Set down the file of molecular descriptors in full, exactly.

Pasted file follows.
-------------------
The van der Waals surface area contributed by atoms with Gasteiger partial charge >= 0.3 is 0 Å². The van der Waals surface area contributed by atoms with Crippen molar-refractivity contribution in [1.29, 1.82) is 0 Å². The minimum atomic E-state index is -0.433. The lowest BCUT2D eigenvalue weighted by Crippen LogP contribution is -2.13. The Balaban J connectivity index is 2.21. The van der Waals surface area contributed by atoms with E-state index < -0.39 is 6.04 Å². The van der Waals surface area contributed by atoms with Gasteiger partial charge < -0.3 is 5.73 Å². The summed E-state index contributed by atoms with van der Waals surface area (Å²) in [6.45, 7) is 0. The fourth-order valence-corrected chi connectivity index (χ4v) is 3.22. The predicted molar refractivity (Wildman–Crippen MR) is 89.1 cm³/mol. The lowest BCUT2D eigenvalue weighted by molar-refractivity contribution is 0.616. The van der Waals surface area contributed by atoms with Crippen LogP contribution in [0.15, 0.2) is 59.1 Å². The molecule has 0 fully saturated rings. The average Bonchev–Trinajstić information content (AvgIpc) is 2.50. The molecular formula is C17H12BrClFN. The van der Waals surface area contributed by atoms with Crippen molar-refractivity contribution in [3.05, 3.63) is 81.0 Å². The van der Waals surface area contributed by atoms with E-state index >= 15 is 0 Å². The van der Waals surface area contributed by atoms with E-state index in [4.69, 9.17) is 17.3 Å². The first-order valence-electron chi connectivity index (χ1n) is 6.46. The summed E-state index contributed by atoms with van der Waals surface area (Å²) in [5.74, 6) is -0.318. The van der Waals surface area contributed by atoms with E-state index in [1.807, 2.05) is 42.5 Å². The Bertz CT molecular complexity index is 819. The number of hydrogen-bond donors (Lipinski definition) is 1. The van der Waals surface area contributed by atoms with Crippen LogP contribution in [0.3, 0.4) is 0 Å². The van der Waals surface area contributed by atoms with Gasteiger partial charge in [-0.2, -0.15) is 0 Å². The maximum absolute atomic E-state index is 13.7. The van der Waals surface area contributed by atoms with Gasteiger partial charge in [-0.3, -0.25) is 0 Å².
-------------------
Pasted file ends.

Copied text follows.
The van der Waals surface area contributed by atoms with Gasteiger partial charge >= 0.3 is 0 Å². The van der Waals surface area contributed by atoms with Crippen molar-refractivity contribution in [1.29, 1.82) is 0 Å². The minimum atomic E-state index is -0.433. The lowest BCUT2D eigenvalue weighted by Crippen LogP contribution is -2.13. The Balaban J connectivity index is 2.21. The van der Waals surface area contributed by atoms with E-state index < -0.39 is 6.04 Å². The van der Waals surface area contributed by atoms with Gasteiger partial charge < -0.3 is 5.73 Å². The summed E-state index contributed by atoms with van der Waals surface area (Å²) in [6.45, 7) is 0. The fourth-order valence-corrected chi connectivity index (χ4v) is 3.22. The predicted molar refractivity (Wildman–Crippen MR) is 89.1 cm³/mol. The lowest BCUT2D eigenvalue weighted by molar-refractivity contribution is 0.616. The van der Waals surface area contributed by atoms with Crippen LogP contribution in [0.15, 0.2) is 59.1 Å². The molecule has 0 fully saturated rings. The average Bonchev–Trinajstić information content (AvgIpc) is 2.50. The molecular formula is C17H12BrClFN. The van der Waals surface area contributed by atoms with Crippen molar-refractivity contribution in [3.05, 3.63) is 81.0 Å². The van der Waals surface area contributed by atoms with E-state index >= 15 is 0 Å². The van der Waals surface area contributed by atoms with E-state index in [4.69, 9.17) is 17.3 Å². The first-order valence-electron chi connectivity index (χ1n) is 6.46. The summed E-state index contributed by atoms with van der Waals surface area (Å²) in [5.74, 6) is -0.318. The van der Waals surface area contributed by atoms with E-state index in [1.807, 2.05) is 42.5 Å². The Bertz CT molecular complexity index is 819. The number of hydrogen-bond donors (Lipinski definition) is 1. The van der Waals surface area contributed by atoms with Crippen LogP contribution in [0.3, 0.4) is 0 Å². The van der Waals surface area contributed by atoms with Gasteiger partial charge in [-0.2, -0.15) is 0 Å². The maximum absolute atomic E-state index is 13.7. The van der Waals surface area contributed by atoms with Gasteiger partial charge in [-0.3, -0.25) is 0 Å².